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Associations between FTO genotype and total energy and macronutrient intake in adults: A systematic review and meta-analysis

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Author: Livingstone K.M. · Celis-Morales C. · Lara J. · Ashor A.W. · Lovegrove J.A. · Martinez J.A. · Saris W.H. · Gibney M. · Manios Y. · Traczyk I. · Drevon C.A. · Daniel H. · Gibney E.R. · Brennan L. · Bouwman J. · Grimaldi K.A. · Mathers J.C.
Type:article
Date:2015
Source:Obesity Reviews, 8, 16, 666-678
Identifier: 530126
doi: doi:10.1111/obr.12290
Keywords: Biology · FTO · Macronutrient intake · Meta-analysis · Total energy intake · Alcohol · Carbohydrate · Monounsaturated fatty acid · Polyunsaturated fatty acid · Protein · Saturated fatty acid · Adult · Allele · Body weight · Caloric intake · Carbohydrate intake · Dietary intake · Effect size · Fat intake · Fat mass and obesity associated gene · Gene · Genetic association · Genetic risk · Genotype · Human · Macronutrient · Medline · Protein intake · Regression analysis · Risk assessment · Single nucleotide polymorphism · Biomedical Innovation · Healthy Living · Life · MSB - Microbiology and Systems Biology · ELSS - Earth, Life and Social Sciences

Abstract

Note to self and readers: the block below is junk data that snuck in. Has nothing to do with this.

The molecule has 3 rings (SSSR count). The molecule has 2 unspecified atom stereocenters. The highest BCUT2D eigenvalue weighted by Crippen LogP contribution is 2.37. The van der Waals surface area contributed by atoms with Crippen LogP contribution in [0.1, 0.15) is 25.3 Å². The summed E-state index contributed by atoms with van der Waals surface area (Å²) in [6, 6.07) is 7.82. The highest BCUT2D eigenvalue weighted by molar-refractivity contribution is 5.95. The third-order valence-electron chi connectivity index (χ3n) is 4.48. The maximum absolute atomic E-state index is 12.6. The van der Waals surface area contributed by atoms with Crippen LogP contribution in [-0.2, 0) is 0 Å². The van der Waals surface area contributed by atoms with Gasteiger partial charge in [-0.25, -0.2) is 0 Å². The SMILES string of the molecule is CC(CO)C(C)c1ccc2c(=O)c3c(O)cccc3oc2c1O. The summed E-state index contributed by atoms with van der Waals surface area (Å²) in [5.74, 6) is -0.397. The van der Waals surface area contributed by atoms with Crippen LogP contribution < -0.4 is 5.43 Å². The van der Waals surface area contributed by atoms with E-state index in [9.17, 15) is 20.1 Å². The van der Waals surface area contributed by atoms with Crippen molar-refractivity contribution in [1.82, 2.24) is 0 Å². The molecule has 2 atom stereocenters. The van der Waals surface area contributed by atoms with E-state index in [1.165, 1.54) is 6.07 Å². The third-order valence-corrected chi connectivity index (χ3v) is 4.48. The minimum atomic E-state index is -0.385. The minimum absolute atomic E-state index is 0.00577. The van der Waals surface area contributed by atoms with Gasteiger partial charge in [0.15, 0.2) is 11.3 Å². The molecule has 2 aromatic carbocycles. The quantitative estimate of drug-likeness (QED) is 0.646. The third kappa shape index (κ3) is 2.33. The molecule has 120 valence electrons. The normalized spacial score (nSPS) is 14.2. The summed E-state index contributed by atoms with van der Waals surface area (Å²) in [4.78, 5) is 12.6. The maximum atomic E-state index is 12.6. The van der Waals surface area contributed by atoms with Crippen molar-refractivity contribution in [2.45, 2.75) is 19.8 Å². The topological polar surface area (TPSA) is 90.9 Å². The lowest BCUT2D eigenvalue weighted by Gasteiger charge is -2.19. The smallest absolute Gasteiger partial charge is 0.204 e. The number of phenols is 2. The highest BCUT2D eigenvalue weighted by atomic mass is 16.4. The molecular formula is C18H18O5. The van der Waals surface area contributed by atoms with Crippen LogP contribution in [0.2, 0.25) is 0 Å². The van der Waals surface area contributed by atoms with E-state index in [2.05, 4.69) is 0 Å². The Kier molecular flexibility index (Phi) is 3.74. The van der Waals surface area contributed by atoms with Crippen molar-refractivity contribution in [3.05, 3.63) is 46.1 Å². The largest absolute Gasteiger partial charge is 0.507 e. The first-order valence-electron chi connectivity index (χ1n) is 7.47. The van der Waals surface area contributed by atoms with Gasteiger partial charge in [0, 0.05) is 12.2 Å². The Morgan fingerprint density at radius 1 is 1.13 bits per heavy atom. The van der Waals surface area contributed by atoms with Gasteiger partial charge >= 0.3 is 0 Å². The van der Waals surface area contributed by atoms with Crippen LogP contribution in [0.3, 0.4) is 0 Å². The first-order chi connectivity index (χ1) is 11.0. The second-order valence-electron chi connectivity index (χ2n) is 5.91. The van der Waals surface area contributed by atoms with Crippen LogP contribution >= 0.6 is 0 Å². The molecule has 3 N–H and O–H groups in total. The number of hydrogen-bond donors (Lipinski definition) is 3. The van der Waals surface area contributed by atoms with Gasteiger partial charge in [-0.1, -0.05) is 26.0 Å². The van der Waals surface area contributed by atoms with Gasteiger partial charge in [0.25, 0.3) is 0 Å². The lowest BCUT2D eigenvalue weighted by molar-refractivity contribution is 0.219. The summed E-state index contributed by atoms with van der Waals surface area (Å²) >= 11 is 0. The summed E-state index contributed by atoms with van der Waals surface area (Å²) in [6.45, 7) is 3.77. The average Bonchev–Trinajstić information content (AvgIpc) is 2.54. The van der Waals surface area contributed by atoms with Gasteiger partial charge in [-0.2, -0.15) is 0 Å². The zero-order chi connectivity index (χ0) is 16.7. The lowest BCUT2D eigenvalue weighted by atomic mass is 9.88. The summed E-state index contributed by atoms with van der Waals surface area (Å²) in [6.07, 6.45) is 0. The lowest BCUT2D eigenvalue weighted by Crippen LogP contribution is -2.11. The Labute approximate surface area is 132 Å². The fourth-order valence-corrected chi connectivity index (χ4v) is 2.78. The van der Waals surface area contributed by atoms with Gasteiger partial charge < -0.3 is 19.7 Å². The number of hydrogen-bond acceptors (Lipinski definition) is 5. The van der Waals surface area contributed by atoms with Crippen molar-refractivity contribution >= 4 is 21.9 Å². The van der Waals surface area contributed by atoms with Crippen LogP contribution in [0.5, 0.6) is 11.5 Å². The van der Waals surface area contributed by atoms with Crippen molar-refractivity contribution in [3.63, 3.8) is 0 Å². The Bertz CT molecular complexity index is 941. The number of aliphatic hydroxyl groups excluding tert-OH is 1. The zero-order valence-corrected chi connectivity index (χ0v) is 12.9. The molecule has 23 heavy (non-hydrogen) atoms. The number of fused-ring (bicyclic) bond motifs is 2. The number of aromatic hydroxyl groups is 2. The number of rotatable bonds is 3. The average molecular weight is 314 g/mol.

Risk variants of fat mass and obesity-associated (FTO) gene have been associated with increased obesity. However, the evidence for associations between FTO genotype and macronutrient intake has not been reviewed systematically. Our aim was to evaluate the potential associations between FTO genotype and intakes of total energy, fat, carbohydrate and protein. We undertook a systematic literature search in OVID MEDLINE, Scopus, EMBASE and Cochrane of associations between macronutrient intake and FTO genotype in adults. Beta coefficients and confidence intervals (CIs) were used for per allele comparisons. Random-effect models assessed the pooled effect sizes. We identified 56 eligible studies reporting on 213,173 adults. For each copy of the FTO risk allele, individuals reported 6.46kcal day-1 (95% CI: 10.76, 2.16) lower total energy intake (P=0.003). Total fat (P=0.028) and protein (P=0.006), but not carbohydrate intakes, were higher in those carrying the FTO risk allele. After adjustment for body weight, total energy intakes remained significantly lower in individuals with the FTO risk genotype (P=0.028). The FTO risk allele is associated with a lower reported total energy intake and with altered patterns of macronutrient intake. Although significant, these differences are small and further research is needed to determine whether the associations are independent of dietary misreporting. © 2015 International Association for the Study of Obesity. Chemicals/CAS: alcohol, 64-17-5; protein, 67254-75-5